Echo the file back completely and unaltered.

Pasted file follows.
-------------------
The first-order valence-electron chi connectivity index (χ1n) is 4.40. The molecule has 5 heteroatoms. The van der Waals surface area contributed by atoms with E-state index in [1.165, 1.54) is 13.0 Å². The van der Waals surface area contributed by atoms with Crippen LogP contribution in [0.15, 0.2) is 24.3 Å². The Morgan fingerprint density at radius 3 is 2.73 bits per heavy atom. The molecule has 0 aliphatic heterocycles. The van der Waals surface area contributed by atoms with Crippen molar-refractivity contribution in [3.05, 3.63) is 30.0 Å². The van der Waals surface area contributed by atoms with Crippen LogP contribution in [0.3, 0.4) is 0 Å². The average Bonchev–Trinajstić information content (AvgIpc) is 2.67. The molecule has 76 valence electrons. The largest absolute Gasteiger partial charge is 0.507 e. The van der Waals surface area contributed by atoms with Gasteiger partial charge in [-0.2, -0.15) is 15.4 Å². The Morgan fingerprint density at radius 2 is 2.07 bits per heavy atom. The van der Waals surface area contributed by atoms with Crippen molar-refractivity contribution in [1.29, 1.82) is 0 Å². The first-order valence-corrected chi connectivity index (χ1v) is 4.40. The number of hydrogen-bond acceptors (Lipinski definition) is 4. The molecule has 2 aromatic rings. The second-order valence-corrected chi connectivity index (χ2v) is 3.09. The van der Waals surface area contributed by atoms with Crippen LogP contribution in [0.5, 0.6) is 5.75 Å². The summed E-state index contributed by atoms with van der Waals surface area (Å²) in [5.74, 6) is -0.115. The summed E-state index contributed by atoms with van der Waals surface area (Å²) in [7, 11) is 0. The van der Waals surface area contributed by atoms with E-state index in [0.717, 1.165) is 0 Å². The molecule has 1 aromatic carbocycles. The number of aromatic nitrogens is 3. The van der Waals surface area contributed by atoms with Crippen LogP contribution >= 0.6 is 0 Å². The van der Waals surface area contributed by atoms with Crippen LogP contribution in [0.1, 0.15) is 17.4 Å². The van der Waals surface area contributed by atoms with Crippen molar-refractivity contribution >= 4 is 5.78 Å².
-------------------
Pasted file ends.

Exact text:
The first-order valence-electron chi connectivity index (χ1n) is 4.40. The molecule has 5 heteroatoms. The van der Waals surface area contributed by atoms with E-state index in [1.165, 1.54) is 13.0 Å². The van der Waals surface area contributed by atoms with Crippen LogP contribution in [0.15, 0.2) is 24.3 Å². The Morgan fingerprint density at radius 3 is 2.73 bits per heavy atom. The molecule has 0 aliphatic heterocycles. The van der Waals surface area contributed by atoms with Crippen molar-refractivity contribution in [3.05, 3.63) is 30.0 Å². The van der Waals surface area contributed by atoms with Crippen LogP contribution in [0.3, 0.4) is 0 Å². The average Bonchev–Trinajstić information content (AvgIpc) is 2.67. The molecule has 76 valence electrons. The largest absolute Gasteiger partial charge is 0.507 e. The van der Waals surface area contributed by atoms with Gasteiger partial charge in [-0.2, -0.15) is 15.4 Å². The Morgan fingerprint density at radius 2 is 2.07 bits per heavy atom. The van der Waals surface area contributed by atoms with Crippen molar-refractivity contribution in [1.29, 1.82) is 0 Å². The first-order valence-corrected chi connectivity index (χ1v) is 4.40. The number of hydrogen-bond acceptors (Lipinski definition) is 4. The molecule has 2 aromatic rings. The second-order valence-corrected chi connectivity index (χ2v) is 3.09. The van der Waals surface area contributed by atoms with Crippen LogP contribution in [0.5, 0.6) is 5.75 Å². The summed E-state index contributed by atoms with van der Waals surface area (Å²) in [5.74, 6) is -0.115. The summed E-state index contributed by atoms with van der Waals surface area (Å²) in [7, 11) is 0. The van der Waals surface area contributed by atoms with E-state index in [0.717, 1.165) is 0 Å². The molecule has 1 aromatic carbocycles. The number of aromatic nitrogens is 3. The van der Waals surface area contributed by atoms with Crippen LogP contribution >= 0.6 is 0 Å². The van der Waals surface area contributed by atoms with Crippen LogP contribution in [0.1, 0.15) is 17.4 Å². The van der Waals surface area contributed by atoms with Crippen molar-refractivity contribution >= 4 is 5.78 Å².